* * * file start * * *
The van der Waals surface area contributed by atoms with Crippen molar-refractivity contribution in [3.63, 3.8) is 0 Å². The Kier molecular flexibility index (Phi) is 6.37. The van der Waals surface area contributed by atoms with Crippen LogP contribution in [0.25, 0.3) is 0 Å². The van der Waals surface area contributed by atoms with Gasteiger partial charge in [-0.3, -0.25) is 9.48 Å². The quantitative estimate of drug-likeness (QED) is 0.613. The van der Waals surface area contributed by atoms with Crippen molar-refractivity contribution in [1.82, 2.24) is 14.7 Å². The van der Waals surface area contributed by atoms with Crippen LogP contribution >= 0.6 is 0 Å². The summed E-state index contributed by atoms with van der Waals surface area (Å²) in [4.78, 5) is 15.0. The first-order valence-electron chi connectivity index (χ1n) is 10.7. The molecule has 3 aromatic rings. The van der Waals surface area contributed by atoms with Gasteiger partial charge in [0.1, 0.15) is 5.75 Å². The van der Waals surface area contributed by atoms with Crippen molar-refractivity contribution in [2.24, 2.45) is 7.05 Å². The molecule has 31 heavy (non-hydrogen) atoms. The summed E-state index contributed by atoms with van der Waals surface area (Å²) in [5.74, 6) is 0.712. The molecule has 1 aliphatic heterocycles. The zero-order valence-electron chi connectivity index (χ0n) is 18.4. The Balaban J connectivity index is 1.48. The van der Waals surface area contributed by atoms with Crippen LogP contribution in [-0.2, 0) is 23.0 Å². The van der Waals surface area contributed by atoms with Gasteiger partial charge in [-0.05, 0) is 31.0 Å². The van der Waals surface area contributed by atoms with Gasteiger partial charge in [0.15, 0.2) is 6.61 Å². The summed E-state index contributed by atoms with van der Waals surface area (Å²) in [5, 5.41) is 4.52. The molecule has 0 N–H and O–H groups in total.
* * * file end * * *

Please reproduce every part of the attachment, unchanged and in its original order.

The van der Waals surface area contributed by atoms with Crippen molar-refractivity contribution in [3.63, 3.8) is 0 Å². The Kier molecular flexibility index (Phi) is 6.37. The van der Waals surface area contributed by atoms with Crippen LogP contribution in [0.25, 0.3) is 0 Å². The van der Waals surface area contributed by atoms with Gasteiger partial charge in [-0.3, -0.25) is 9.48 Å². The quantitative estimate of drug-likeness (QED) is 0.613. The van der Waals surface area contributed by atoms with Crippen molar-refractivity contribution in [1.82, 2.24) is 14.7 Å². The van der Waals surface area contributed by atoms with Crippen LogP contribution >= 0.6 is 0 Å². The summed E-state index contributed by atoms with van der Waals surface area (Å²) in [4.78, 5) is 15.0. The first-order valence-electron chi connectivity index (χ1n) is 10.7. The molecule has 3 aromatic rings. The van der Waals surface area contributed by atoms with Gasteiger partial charge in [0.1, 0.15) is 5.75 Å². The van der Waals surface area contributed by atoms with Crippen molar-refractivity contribution in [2.24, 2.45) is 7.05 Å². The molecule has 31 heavy (non-hydrogen) atoms. The summed E-state index contributed by atoms with van der Waals surface area (Å²) in [5.74, 6) is 0.712. The molecule has 1 aliphatic heterocycles. The zero-order valence-electron chi connectivity index (χ0n) is 18.4. The Balaban J connectivity index is 1.48. The van der Waals surface area contributed by atoms with Crippen LogP contribution in [-0.2, 0) is 23.0 Å². The van der Waals surface area contributed by atoms with Gasteiger partial charge in [-0.05, 0) is 31.0 Å². The van der Waals surface area contributed by atoms with Gasteiger partial charge in [0.15, 0.2) is 6.61 Å². The summed E-state index contributed by atoms with van der Waals surface area (Å²) in [5, 5.41) is 4.52. The molecule has 0 N–H and O–H groups in total.